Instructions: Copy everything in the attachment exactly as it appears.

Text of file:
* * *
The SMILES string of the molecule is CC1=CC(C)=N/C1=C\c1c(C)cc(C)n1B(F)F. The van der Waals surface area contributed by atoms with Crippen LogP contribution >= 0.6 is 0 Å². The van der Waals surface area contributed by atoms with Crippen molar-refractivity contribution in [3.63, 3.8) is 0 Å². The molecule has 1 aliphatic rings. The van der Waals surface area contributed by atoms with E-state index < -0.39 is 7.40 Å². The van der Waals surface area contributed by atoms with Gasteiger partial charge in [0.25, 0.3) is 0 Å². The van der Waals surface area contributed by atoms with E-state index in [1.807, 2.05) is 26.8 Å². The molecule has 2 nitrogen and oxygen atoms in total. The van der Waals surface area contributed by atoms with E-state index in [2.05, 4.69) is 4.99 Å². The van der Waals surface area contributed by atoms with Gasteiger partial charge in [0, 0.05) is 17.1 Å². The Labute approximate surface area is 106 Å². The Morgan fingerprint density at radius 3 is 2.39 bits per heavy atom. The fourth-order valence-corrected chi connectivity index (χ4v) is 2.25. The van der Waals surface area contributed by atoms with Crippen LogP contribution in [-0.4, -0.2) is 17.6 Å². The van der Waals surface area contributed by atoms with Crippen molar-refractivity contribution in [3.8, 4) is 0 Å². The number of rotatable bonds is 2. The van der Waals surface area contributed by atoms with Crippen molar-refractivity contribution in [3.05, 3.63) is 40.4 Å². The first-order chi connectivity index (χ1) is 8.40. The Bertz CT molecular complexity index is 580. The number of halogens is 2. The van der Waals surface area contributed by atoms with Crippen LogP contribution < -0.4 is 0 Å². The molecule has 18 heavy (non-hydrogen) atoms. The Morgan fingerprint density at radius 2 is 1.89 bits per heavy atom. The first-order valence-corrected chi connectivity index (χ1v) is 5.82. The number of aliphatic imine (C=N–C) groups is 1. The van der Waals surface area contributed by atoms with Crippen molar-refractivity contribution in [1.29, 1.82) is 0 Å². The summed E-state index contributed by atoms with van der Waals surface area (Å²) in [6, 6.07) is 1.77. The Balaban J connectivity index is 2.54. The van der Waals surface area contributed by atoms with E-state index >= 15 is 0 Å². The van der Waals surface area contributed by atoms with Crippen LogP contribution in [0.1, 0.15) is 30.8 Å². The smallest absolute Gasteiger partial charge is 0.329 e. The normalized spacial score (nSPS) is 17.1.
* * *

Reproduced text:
The SMILES string of the molecule is CC1=CC(C)=N/C1=C\c1c(C)cc(C)n1B(F)F. The van der Waals surface area contributed by atoms with Crippen LogP contribution >= 0.6 is 0 Å². The van der Waals surface area contributed by atoms with Crippen molar-refractivity contribution in [3.63, 3.8) is 0 Å². The molecule has 1 aliphatic rings. The van der Waals surface area contributed by atoms with E-state index < -0.39 is 7.40 Å². The van der Waals surface area contributed by atoms with Gasteiger partial charge in [0.25, 0.3) is 0 Å². The van der Waals surface area contributed by atoms with E-state index in [1.807, 2.05) is 26.8 Å². The molecule has 2 nitrogen and oxygen atoms in total. The van der Waals surface area contributed by atoms with E-state index in [2.05, 4.69) is 4.99 Å². The van der Waals surface area contributed by atoms with Gasteiger partial charge in [0, 0.05) is 17.1 Å². The Labute approximate surface area is 106 Å². The Morgan fingerprint density at radius 3 is 2.39 bits per heavy atom. The fourth-order valence-corrected chi connectivity index (χ4v) is 2.25. The van der Waals surface area contributed by atoms with Crippen LogP contribution in [-0.4, -0.2) is 17.6 Å². The van der Waals surface area contributed by atoms with Crippen molar-refractivity contribution in [3.8, 4) is 0 Å². The number of rotatable bonds is 2. The van der Waals surface area contributed by atoms with Crippen molar-refractivity contribution in [3.05, 3.63) is 40.4 Å². The first-order chi connectivity index (χ1) is 8.40. The Bertz CT molecular complexity index is 580. The number of halogens is 2. The van der Waals surface area contributed by atoms with Crippen LogP contribution < -0.4 is 0 Å². The molecule has 18 heavy (non-hydrogen) atoms. The Morgan fingerprint density at radius 2 is 1.89 bits per heavy atom. The first-order valence-corrected chi connectivity index (χ1v) is 5.82. The number of aliphatic imine (C=N–C) groups is 1. The van der Waals surface area contributed by atoms with Crippen molar-refractivity contribution in [1.29, 1.82) is 0 Å². The summed E-state index contributed by atoms with van der Waals surface area (Å²) in [6, 6.07) is 1.77. The Balaban J connectivity index is 2.54. The van der Waals surface area contributed by atoms with E-state index >= 15 is 0 Å². The van der Waals surface area contributed by atoms with Crippen LogP contribution in [0.1, 0.15) is 30.8 Å². The smallest absolute Gasteiger partial charge is 0.329 e. The normalized spacial score (nSPS) is 17.1.